RealID. Thus far, I’ve ignored the topic. You either choose to use it or not for whatever reasons feel right to you. Some people love the connectivity, some people hate losing the ability to protect any part of their identity.
I chose not to opt-in to RealID, not for security reasons, but because I am a big proponent of controlling my own time. My game time is only a part of my time, and often my solitary “me-time” that I do not want cluttered up with chatting with the guys and gals or getting logged in, nicely settled into a leveling spree, and then being asked to run something. I’m a sucker–I’ll say yes even if I don’t want to go. Masochism for the win. Knowing this tendency, I am studiously ignoring any and all RealID options in-game. Doesn’t affect you, me, or the postman. Who cares, right?
Now, RealID is changing. If you use the World of Warcraft forums, you will be forced into using the most annoying function of RealID–your name. I’ll let you read a number of very good reasons why using your name in the internet world can be bad; not necessarily, but definitely understandable if you don’t want to throw it out there, particularly if it affects your ability to keep your current job, or adversely affects your ability to get a new one (hey, we all gotta eat people).
However, on top of the real-world consequences that can affect people not having a choice in whether their game activities are public, there is also a serious, serious immersion problem with requiring my name vs. a handle. Every online community I have been a part of has been as a handle. In Warcraft I have several: at BlogAzeroth I’m Windsoar, Lyre at MainTankadin, Zala at PlusHeal. I chose the handles I did at those respective sites because at the time 1) I was not actively involved as a blogger and 2) My handles matched my in-game characters who utilized those forums.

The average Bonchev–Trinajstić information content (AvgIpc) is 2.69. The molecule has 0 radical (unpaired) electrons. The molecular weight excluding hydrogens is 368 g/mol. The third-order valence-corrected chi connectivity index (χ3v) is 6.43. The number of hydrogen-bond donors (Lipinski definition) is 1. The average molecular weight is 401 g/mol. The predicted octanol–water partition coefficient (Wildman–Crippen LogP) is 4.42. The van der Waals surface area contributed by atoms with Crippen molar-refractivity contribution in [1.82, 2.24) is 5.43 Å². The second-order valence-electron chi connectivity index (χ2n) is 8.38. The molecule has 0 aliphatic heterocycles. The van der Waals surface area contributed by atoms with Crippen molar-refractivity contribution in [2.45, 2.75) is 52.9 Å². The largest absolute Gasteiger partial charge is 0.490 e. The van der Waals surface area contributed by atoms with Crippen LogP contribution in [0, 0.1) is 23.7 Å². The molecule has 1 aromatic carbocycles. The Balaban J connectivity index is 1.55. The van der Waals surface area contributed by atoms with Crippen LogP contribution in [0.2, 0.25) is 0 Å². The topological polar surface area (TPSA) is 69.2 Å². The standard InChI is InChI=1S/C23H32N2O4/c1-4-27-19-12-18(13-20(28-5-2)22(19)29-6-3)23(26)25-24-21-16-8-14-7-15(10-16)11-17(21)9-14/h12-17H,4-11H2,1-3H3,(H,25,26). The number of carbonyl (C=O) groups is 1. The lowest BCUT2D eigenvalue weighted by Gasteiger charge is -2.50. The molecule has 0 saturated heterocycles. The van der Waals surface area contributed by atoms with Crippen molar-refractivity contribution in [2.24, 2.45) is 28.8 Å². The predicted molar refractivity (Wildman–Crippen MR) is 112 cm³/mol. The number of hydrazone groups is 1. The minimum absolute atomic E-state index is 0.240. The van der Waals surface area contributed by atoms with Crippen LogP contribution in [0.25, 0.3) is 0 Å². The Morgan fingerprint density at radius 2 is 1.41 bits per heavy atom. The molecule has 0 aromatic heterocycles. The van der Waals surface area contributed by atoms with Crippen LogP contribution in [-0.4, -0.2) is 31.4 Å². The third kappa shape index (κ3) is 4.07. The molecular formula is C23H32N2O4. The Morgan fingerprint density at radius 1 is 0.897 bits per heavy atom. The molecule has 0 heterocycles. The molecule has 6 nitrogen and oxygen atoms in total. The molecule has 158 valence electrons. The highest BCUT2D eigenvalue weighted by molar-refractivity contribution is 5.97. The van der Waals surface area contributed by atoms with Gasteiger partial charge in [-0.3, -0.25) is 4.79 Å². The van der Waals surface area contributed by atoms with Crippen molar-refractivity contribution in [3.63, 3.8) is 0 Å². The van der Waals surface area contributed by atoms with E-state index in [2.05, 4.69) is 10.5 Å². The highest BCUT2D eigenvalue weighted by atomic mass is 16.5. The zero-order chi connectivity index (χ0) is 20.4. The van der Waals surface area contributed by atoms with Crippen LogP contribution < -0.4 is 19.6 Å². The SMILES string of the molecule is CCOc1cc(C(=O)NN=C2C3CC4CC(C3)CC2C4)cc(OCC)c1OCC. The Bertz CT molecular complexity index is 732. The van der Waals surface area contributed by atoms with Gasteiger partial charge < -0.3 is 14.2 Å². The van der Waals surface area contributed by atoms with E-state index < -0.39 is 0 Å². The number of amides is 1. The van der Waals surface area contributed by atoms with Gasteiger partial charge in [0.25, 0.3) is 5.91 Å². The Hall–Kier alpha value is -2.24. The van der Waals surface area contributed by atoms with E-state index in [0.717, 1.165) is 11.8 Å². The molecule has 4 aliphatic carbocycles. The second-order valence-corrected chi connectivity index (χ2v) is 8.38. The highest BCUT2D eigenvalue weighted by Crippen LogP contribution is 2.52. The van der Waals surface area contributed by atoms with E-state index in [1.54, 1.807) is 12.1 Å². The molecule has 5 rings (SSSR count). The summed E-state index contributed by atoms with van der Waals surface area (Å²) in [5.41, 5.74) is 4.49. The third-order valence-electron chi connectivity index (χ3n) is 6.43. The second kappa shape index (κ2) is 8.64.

When I go to the World of Warcraft forums, I tend to do the same thing. If I’m recruiting for my guild, I use my raiding character, if I’m chatting up about priests, I toss in my priest character, and so on. Part of this is because it allows fellow readers to “check” my authority in contributing to the discussion by seeing how lovingly I’ve decked out my characters, the encounters I’ve run, and the like.
The other part falls into the immersion of the thing. I’m not some chick named Anne in Warcraft, I am Windsoar, a restoration shaman who will chain you up in lovin’ heals. When I talk to other people from the same game at a third party site, I want them to associate with Windsoar, not Anne. Anne is irrelevant. She’s just some chick sitting at the computer. The important one is Wind.
Part of the “comfort” of online forums is the ability for people to not track you down and harass you in other mediums. Good luck finding out my handle for DDO, not to mention any non-gaming sites I may enjoy. By sharing my real-name, I feel like I’m losing that cozy little blanket of comfort between Anne the player and Windsoar the shaman. I want that veil, and without it, I will not be pursuing the official forums as a place to discuss Warcraft.